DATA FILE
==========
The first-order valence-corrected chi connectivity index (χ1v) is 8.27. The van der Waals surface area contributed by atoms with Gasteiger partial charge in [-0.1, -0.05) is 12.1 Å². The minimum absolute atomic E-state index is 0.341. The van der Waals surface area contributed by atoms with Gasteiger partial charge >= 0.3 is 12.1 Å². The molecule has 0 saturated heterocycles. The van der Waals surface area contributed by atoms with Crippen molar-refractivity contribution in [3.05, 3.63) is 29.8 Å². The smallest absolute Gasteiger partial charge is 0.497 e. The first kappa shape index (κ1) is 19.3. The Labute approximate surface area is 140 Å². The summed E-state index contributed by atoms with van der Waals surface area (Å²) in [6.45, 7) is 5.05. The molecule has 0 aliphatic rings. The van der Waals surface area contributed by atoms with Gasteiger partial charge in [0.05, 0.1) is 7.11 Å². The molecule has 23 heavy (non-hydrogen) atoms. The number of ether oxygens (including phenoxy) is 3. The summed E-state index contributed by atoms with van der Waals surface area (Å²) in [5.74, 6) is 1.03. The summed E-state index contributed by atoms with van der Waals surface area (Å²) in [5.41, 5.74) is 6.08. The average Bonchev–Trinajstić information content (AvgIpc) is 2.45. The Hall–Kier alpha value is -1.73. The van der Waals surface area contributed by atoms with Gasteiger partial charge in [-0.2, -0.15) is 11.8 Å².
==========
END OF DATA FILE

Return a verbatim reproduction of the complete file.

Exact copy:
The first-order valence-corrected chi connectivity index (χ1v) is 8.27. The van der Waals surface area contributed by atoms with Gasteiger partial charge in [-0.1, -0.05) is 12.1 Å². The minimum absolute atomic E-state index is 0.341. The van der Waals surface area contributed by atoms with Gasteiger partial charge >= 0.3 is 12.1 Å². The molecule has 0 saturated heterocycles. The van der Waals surface area contributed by atoms with Crippen molar-refractivity contribution in [3.05, 3.63) is 29.8 Å². The smallest absolute Gasteiger partial charge is 0.497 e. The first kappa shape index (κ1) is 19.3. The Labute approximate surface area is 140 Å². The summed E-state index contributed by atoms with van der Waals surface area (Å²) in [6.45, 7) is 5.05. The molecule has 0 aliphatic rings. The van der Waals surface area contributed by atoms with Gasteiger partial charge in [0.05, 0.1) is 7.11 Å². The molecule has 23 heavy (non-hydrogen) atoms. The number of ether oxygens (including phenoxy) is 3. The summed E-state index contributed by atoms with van der Waals surface area (Å²) in [5.74, 6) is 1.03. The summed E-state index contributed by atoms with van der Waals surface area (Å²) in [5.41, 5.74) is 6.08. The average Bonchev–Trinajstić information content (AvgIpc) is 2.45. The Hall–Kier alpha value is -1.73. The van der Waals surface area contributed by atoms with Gasteiger partial charge in [-0.2, -0.15) is 11.8 Å².